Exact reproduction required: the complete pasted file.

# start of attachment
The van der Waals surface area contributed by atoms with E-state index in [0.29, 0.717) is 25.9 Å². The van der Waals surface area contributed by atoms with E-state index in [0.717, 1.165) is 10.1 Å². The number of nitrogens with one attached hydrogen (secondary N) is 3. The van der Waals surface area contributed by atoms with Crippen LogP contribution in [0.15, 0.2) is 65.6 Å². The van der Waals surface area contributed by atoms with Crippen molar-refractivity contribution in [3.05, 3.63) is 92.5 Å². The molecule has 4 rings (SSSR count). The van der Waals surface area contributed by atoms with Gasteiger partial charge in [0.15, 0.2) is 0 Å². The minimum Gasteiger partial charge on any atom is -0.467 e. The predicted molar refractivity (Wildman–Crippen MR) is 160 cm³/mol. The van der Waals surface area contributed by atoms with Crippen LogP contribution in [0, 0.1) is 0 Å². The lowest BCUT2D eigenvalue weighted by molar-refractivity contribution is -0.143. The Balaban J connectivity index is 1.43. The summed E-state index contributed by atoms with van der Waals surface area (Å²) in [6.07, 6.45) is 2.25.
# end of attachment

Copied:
The van der Waals surface area contributed by atoms with E-state index in [0.29, 0.717) is 25.9 Å². The van der Waals surface area contributed by atoms with E-state index in [0.717, 1.165) is 10.1 Å². The number of nitrogens with one attached hydrogen (secondary N) is 3. The van der Waals surface area contributed by atoms with Crippen LogP contribution in [0.15, 0.2) is 65.6 Å². The van der Waals surface area contributed by atoms with Crippen molar-refractivity contribution in [3.05, 3.63) is 92.5 Å². The molecule has 4 rings (SSSR count). The van der Waals surface area contributed by atoms with Gasteiger partial charge in [0.15, 0.2) is 0 Å². The minimum Gasteiger partial charge on any atom is -0.467 e. The predicted molar refractivity (Wildman–Crippen MR) is 160 cm³/mol. The van der Waals surface area contributed by atoms with Crippen LogP contribution in [0, 0.1) is 0 Å². The lowest BCUT2D eigenvalue weighted by molar-refractivity contribution is -0.143. The Balaban J connectivity index is 1.43. The summed E-state index contributed by atoms with van der Waals surface area (Å²) in [6.07, 6.45) is 2.25.